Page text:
As featured on p. 218 of "Bloggers on the Bus," under the name "a MyDD blogger."

Tuesday, April 08, 2008


C-SPAN cut away fro their live coverage of the Petraeus/Crocker hearings and I couldn't seem to find it until Hillary Clinton's questioning had ended, so I missed it. But judging from the liveblogs it appears that I didn't miss many actual QUESTIONS. She kind of gave a stump speech about how the goals of the surge haven't been met and how our operational readiness around the globe has been diminished. Which is true enough, but really misses the opportunity before her. Clinton could have said that at any campaign stop - she had Gen. Petraeus and Ambassador Crocker in front of her and the unique ability to ask pointed questions challenging their statements. She chose not to do so to a great extent, and it's a familiar tactic from members of the Senate to talk their time away instead of doing their jobs, but it was particularly a mistake in the case of these Presidential candidates. Sen. McCain had an advantage that others did not, being the ranking member of the Armed Services Committee and able to make a statement before testimony. He spent his question time asking questions for the most part, so much so that he forgot to fearmonger on Iran. (He also screwed up Shi'a and Sunni yet again). But that doesn't mean that Sen. Clinton needed to offset McCain's speech with her own.

When she did ask a question, she certainly asked a good one, about the status of forces agreeement that is being created in secret, largely without Congressional input.

A confidential draft agreement covering the future of US forces in Iraq, passed to the Guardian, shows that provision is being made for an open-ended military presence in the country.

The draft strategic framework agreement between the US and Iraqi governments, dated March 7 and marked "secret" and "sensitive", is intended to replace the existing UN mandate and authorises the US to "conduct military operations in Iraq and to detain individuals when necessary for imperative reasons of security" without time limit.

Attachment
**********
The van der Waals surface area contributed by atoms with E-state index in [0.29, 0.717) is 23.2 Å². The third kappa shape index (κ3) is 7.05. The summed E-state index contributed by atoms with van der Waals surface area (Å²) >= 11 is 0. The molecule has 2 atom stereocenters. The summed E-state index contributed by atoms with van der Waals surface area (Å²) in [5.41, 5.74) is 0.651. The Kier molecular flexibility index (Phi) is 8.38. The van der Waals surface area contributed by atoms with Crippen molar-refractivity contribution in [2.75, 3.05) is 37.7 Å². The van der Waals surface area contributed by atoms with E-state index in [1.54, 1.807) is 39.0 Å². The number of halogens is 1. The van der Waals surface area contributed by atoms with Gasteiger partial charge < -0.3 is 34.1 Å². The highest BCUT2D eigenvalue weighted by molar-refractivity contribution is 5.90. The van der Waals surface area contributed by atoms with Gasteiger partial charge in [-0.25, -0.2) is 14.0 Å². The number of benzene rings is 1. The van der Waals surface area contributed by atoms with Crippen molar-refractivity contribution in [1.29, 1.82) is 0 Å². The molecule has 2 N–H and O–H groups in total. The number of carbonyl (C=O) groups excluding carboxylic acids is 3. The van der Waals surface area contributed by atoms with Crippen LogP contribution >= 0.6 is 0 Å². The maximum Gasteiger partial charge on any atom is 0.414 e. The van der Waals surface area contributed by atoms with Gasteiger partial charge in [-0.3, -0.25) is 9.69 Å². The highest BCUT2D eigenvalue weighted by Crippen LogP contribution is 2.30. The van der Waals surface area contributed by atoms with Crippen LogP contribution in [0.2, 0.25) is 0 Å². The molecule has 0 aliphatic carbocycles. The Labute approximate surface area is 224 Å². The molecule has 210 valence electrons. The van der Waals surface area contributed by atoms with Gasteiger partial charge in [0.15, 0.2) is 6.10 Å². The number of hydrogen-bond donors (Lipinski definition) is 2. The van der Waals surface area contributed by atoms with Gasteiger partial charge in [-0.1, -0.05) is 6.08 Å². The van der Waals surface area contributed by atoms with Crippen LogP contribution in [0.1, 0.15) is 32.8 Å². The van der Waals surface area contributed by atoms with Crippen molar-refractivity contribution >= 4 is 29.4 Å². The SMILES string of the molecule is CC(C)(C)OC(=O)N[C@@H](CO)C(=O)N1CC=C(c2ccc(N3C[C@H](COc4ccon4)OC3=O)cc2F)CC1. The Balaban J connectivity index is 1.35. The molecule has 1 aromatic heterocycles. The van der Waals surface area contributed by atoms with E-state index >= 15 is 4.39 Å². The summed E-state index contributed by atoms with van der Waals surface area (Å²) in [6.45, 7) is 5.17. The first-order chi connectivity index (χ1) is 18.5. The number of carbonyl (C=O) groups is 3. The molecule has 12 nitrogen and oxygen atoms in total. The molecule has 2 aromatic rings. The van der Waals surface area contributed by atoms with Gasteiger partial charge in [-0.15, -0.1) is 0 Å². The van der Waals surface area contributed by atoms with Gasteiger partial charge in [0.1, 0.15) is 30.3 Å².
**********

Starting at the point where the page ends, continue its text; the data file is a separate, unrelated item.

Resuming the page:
The authorisation is described as "temporary" and the agreement says the US "does not desire permanent bases or a permanent military presence in Iraq". But the absence of a time limit or restrictions on the US and other coalition forces - including the British - in the country means it is likely to be strongly opposed in Iraq and the US.

Iraqi critics point out that the agreement contains no limits on numbers of US forces, the weapons they are able to deploy, their legal status or powers over Iraqi citizens, going far beyond long-term US security agreements with other countries. The agreement is intended to govern the status of the US military and other members of the multinational force.

Ambassador Crocker tried to assure that Congress will be briefed on the SOFA agreement, and that they will have a vague and undefined amount of input. This is wrong. The SOFA agreement is essentially a long-term treaty that will absolutely tie the hands of the next President, and Congress must intervene to ensure that such an agreement is not signed. I wish Clinton did more of this kind of questioning than speechifying.

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